Hello good people of Facepunch. I am a vegetarian. No, I'm not against you eating meat, no, I'm not trying to protest, etc. etc. me being humble and not aggressive at all. Seriously, that's not the purpose of this thread. This isn't about why vegetarians are vegetarians, why vegetarians are stupid or why meat eaters are stupid. Leave that to another thread if you'd like. I can't put enough emphasis on this. This is for vegetarian recipes. Anyone can post a vegetarian recipe, and meat eaters, too, can enjoy vegetarian recipes (perhaps as side dishes, even).
Vegan recipes are okay, but please keep seafood related meals in another thread, simply to not get everyone confused by being all, "fish is an animal too hurr durr durr."
The goal is not only for vegetarians to have a quick guide to check back to, but also for meat eaters to enjoy vegetables! <3
On with it!
Let's review some ingredients which you may or may not be familiar with that can be a vegetarian's best friend.
Tofu is made from bean curd and really doesn't taste like anything until you put flavor into it. Really it's just like a very mild cheese, but even that isn't a good enough description. Tofu can come in different densities and can be scrambled, diced, sliced, added to a meal like stir fry or eaten by itself. The lovely thing about tofu is that it takes on the flavor of whatever you cook it with. When I make stir fry, first I'll fry tofu separately in vegetable oil until the sides are golden brown, then I'll soak them in soy sauce for a few minutes evenly, and then finally I'll add them to the stir fry so the tofu cubes can absorb some of those delish juices.
Of course, the big white chunk of tofu isn't the only way it's made. There's also tofurkey, tofu bacon, tofu hotdogs, tofu... oh gosh, everything. Personally I didn't care for the tofurkey, but it did taste like meat. I promise, even if you've eaten a really nasty tofu product, the tofu by itself tastes much better.
Veggieburgers and veggie nuggets
I put these into their own category because these aren't just made from tofu. They're also made with vegetables added and other vegetarian-friendly ingredients. Some of these, true, taste like cardboard. But some of these products are actually okay and can be found in your local supermarket. Jazz 'em up with loads of ketchup and other condiments and it gets you by. I really would like to try making these on my own, truth be told.
The most delicious veggies and how to cook them
When you were a kid, how were you fed? That horrible glop that comes in a jar that's allegedly vegetables? You were conditioned to that? Yeah, I don't blame you for not liking vegetables. You probably grew up in a house that had you boil them to death, right? Not only does that take all the flavor out, but it takes all the nutrients out. Rule number one. DON'T BOIL VEGETABLES!
Starting with this because it's absolutely my favorite vegetable. It takes several years to grow asparagus and should be treated like a delicacy. I've found that asparagus can also take on the flavor of what you prepare it with. It's honestly delicious if you get get on a pan, put in a load of butter and turn it on five. Spatula that shizz around until it's tender. Something my dad likes to do is, instead of butter, put banana peppers with them, along with pepper and salt. That's also good, but to me, it tastes a bit less like the asparagus itself. Important to remember: make sure you cut enough of the ends off. They can be tough, and if you get stuck chewing on one, it won't be enjoyable.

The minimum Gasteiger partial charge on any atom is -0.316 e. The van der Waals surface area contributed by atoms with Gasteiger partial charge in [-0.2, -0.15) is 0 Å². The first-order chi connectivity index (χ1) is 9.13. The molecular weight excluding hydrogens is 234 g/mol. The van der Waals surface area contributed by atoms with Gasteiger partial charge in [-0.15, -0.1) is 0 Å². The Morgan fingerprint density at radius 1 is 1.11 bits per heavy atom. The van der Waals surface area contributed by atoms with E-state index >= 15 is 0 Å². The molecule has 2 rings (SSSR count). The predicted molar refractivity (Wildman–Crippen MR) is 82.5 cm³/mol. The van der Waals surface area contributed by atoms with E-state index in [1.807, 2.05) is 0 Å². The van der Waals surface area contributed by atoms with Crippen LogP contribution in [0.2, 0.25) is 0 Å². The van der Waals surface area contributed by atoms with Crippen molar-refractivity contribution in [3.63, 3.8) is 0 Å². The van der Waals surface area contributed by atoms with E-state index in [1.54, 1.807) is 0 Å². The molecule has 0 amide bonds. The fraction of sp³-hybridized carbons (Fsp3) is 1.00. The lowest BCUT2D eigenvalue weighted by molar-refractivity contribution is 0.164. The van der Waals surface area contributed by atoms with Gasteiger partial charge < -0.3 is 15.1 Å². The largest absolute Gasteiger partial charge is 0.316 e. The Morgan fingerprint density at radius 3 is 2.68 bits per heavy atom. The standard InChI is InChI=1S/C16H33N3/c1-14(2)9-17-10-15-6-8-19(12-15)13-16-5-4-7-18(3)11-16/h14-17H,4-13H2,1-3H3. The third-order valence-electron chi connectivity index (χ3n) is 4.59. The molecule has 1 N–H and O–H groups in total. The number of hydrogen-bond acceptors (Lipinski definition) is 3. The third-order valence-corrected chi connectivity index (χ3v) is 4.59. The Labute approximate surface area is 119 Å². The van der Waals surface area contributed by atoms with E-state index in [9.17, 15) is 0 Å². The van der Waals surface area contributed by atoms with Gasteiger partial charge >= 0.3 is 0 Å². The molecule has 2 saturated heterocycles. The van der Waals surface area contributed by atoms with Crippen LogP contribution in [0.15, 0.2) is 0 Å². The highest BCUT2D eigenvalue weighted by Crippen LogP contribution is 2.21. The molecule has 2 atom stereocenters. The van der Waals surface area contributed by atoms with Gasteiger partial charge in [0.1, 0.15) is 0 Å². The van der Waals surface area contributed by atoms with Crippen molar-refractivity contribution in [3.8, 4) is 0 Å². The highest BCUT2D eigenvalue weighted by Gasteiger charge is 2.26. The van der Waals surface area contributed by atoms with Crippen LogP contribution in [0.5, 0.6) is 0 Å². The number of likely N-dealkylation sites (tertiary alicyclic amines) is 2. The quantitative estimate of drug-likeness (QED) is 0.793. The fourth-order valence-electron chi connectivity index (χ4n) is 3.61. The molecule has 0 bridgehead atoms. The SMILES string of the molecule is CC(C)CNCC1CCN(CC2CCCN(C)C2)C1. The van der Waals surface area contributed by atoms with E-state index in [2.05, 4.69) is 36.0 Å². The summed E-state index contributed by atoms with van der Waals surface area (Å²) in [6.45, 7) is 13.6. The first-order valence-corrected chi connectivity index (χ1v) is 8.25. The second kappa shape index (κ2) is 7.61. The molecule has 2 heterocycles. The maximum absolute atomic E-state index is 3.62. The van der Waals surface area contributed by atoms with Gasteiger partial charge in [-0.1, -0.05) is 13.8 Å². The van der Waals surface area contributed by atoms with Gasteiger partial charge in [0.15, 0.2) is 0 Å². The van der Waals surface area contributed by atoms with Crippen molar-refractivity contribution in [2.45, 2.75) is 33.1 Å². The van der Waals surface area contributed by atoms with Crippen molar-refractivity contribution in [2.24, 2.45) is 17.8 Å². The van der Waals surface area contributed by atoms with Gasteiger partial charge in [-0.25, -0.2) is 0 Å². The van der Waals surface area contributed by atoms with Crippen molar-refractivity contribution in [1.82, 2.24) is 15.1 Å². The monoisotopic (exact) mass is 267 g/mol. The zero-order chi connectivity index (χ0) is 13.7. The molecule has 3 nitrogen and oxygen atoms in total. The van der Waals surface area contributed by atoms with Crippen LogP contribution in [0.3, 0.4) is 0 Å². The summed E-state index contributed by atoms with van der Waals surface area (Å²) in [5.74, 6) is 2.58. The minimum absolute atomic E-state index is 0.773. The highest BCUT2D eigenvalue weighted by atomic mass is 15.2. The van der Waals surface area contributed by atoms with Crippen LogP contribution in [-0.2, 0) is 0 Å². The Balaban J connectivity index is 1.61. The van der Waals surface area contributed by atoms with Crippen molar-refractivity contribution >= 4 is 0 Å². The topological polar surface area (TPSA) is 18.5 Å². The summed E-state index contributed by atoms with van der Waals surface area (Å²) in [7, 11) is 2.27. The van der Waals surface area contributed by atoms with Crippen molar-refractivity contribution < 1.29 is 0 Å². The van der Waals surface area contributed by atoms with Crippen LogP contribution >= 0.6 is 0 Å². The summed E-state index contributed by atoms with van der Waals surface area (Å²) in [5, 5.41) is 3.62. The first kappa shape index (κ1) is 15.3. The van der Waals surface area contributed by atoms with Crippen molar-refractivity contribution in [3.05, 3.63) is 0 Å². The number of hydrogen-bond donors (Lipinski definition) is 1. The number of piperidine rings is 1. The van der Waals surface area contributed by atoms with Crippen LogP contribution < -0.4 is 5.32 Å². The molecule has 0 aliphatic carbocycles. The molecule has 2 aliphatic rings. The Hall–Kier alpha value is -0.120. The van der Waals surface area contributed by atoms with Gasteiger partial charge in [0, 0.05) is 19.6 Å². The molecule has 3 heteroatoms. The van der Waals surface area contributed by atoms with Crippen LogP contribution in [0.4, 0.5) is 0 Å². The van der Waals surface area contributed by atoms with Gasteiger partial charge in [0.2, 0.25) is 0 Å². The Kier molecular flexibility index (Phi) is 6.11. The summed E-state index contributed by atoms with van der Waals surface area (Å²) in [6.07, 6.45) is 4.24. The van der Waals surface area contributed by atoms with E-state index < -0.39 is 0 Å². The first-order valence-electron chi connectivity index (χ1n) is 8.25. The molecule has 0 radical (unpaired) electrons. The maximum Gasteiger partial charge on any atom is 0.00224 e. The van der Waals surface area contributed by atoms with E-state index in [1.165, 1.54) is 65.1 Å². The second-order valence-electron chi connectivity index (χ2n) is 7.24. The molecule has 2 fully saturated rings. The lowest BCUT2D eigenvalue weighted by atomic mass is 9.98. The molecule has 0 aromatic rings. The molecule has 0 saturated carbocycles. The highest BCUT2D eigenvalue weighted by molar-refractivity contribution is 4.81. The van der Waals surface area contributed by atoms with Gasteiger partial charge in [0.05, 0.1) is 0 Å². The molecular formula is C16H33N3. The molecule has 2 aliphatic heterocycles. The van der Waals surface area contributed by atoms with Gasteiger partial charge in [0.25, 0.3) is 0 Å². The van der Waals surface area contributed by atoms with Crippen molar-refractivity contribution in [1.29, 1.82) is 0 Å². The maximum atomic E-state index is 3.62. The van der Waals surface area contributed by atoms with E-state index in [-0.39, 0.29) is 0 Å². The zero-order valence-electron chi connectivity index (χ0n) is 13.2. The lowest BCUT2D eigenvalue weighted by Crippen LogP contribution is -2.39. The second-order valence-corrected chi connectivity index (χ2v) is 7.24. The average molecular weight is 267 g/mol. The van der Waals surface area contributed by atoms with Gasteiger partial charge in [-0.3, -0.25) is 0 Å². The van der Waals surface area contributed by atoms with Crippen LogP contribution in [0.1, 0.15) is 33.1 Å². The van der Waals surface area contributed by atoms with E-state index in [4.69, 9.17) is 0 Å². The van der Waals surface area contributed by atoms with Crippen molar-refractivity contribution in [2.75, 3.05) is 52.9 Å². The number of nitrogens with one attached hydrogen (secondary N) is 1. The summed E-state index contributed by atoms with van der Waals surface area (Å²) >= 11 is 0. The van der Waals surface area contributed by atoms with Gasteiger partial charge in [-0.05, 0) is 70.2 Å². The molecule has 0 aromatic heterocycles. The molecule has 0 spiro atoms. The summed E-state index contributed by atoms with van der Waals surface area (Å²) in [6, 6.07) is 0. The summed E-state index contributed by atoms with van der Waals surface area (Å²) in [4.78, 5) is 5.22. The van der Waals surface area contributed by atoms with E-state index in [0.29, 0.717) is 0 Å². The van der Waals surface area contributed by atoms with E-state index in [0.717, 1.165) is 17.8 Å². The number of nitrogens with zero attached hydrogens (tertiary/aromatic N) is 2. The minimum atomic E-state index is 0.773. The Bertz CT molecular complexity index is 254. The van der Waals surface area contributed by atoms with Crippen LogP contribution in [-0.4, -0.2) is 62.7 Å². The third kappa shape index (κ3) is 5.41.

Fruit? Vegetable? (fruit) Who cares? I like to eat them straight. Beautiful thing about tomatoes is how they can be added to anything. Soup, stir fry, pasta, s'all good. When added to stir fry, they should be thick pieces, more than a bite size. You should put those in close to first, to really let those flavors mature. Ask me about tomatoes for whatever recipe you're trying, because really how to make them is a case by case basis.
Broccoli is done a disservice by many restaurants. It has a flavor and it should not be overcooked! It's great with butter (well every vegetable is), cheese, all that jazz. One combination I like is broccoli, alfalfa sprouts and almonds. The stalk of broccoli is good, sweet and can be just as tasty as the top! You shouldn't slice away too much of it, only the outer layer, so that the inside is light green, almost white.
Spinach leaves are sweet and can be eaten alone or cooked. You don't even really need any butter with spinach, or anything. Just throw some spinach in a pan and turn on the heat. They have water already in them. I like them especially tender. Here's a cool page about spinach facts: http://www.spinachwords.com/faq.shtml
I don't want to go on about every vegetable on the planet, so if you want a section on one, let me know.
From Led Zeppelin:
I know that hummus is made out of chickpeas blended with tahini, garlic, and olive oil (though recipes may differ). The final spread is often topped (as I've seen it) with more olive oil, parsley, cumin, and/or pine nuts. Hummus can be eaten any way you like it, though usually its served with pita bread or toasted pita chips. It can also be put on sandwiches or wraps.
From my understanding, Falafel are hot fried balls or patties made out of chickpeas. Ooh, they look delicious. If anyone has a recipe they've made, feel free to post it and I'll add it here.
Tempeh is fermented soybeans caked together, similar to spongy, dense tofu. It can be added to other foods or eaten by itself. Interestingly enough, it can be a substitute for ground beef.
And thank you to Shadaez for the recipe contribution! <3